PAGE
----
In any case, it said, "there is no reason for the defense secretary to spell out such views in public," when "alarmed Iranian leaders could well conclude that they have no reason for concern after all."
It also accused Obama of sending a "waffling signal to Tehran" by resisting pressure from allies such as France and from Congress to sanction the Iranian central bank. The administration’s stance in this matter is like Panetta’s message, the op-ed said. "In effect, it is signaling that it is determined to prevent an Iranian nuclear weapon — unless it means taking military or diplomatic risks, or paying an economic price."
Media Promote Global Tax As Financial Crisis Deepens
A New York Times story about a “modest” global tax mentions some of those supporting the idea but forgets an important one—the United Nations. I attended a November 30 U.N.-sponsored conference in Washington, D.C., where officials of the U.N. Development Program (UNDP) appeared on a panel endorsing the idea.
The UNDP is supported by about $100 million in U.S. taxpayer money annually. The U.N. as a whole received $7.7 billion from American taxpayers last year.
A former UNDP official in the audience by the name of Fred Tipson said it was crazy for the U.N. to be promoting the raising of taxes to an American audience and that the world body should instead adopt the lingo of Occupy Wall Street and emphasize the problem of “social inequality.”
These and other exchanges with U.N. officials were captured in a video of the event. Alluding to an international IRS, U.N. official William Orme also said the imposition of the tax would require some kind of new global structure.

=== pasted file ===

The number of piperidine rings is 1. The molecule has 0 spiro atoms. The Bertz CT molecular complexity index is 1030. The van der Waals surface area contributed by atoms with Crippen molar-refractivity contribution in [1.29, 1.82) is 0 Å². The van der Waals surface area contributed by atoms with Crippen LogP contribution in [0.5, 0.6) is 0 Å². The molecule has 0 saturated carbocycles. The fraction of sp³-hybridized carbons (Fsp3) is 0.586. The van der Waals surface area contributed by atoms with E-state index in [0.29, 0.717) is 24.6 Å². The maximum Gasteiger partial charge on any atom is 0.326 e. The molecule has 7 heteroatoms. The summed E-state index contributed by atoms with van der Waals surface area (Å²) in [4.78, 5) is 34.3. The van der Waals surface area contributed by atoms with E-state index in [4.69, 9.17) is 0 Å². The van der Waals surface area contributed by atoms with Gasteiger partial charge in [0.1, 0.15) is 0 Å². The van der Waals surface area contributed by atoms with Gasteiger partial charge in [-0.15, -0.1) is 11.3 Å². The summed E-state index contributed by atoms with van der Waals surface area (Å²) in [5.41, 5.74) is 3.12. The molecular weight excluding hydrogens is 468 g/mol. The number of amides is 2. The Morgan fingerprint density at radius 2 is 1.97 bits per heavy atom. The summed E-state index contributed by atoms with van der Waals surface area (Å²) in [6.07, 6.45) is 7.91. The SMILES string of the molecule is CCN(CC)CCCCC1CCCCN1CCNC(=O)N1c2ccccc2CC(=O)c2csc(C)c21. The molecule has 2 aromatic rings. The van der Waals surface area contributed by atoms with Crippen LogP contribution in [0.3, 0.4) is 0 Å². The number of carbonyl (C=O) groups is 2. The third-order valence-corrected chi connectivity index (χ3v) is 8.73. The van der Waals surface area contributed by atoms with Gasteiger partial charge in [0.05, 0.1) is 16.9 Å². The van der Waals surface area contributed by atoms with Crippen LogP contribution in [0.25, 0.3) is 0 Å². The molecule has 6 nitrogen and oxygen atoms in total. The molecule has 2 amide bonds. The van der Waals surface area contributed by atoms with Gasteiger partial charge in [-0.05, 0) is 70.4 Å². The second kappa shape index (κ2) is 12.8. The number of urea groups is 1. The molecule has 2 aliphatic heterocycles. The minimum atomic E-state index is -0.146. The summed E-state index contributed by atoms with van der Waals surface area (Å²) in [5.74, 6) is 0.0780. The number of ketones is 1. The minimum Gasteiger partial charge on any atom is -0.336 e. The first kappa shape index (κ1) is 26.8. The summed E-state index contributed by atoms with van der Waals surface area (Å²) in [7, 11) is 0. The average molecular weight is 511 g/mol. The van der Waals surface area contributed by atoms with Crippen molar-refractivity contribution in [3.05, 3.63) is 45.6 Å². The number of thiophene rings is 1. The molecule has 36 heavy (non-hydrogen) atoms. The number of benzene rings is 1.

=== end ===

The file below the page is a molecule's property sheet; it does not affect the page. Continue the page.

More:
The Times mentioned that the global currency tax is an idea adopted by Occupy Wall Street—a subject we covered in a column on October 11. But the paper went on to quote an “administration official” as saying, “The president is sympathetic to the goals that a financial transactions tax is trying to achieve and he is pushing for a financial crisis responsibility fee and closing other Wall Street loopholes as the best and most feasible way to achieve those goals.”
In the past, Obama has backed international studies on the feasibility of implementing a global tax.
Speaking of OWS, once again we see the real 'puppet master' lurking behind the scenes:
Occupy's 'nerve center' staffed by Soros Activists
The so-called leaderless Occupy movement has just been caught red-handed operating what appears to be a nerve center staffed by professional agitators deeply tied to groups funded by billionaire activist George Soros.
The groups, most prominent among them being the Tides Center, have been involved with Occupy since the anti-Wall Street movement's inception.
The radical connections have been largely missed by the general public. CNN, the only news media outlet to receive exclusive access to Occupy's alleged headquarters, did not fully identify the activists found running it.
Shan's radical resume goes far beyond Occupy. He is the former program director for the Tides Center-funded Ruckus Society and an activist with the Tides-funded Adbusters.
Shan was listed as the contact person for protests outside the 2000 Democratic National Convention. Those protests were sponsored by both Adbusters and Ruckus.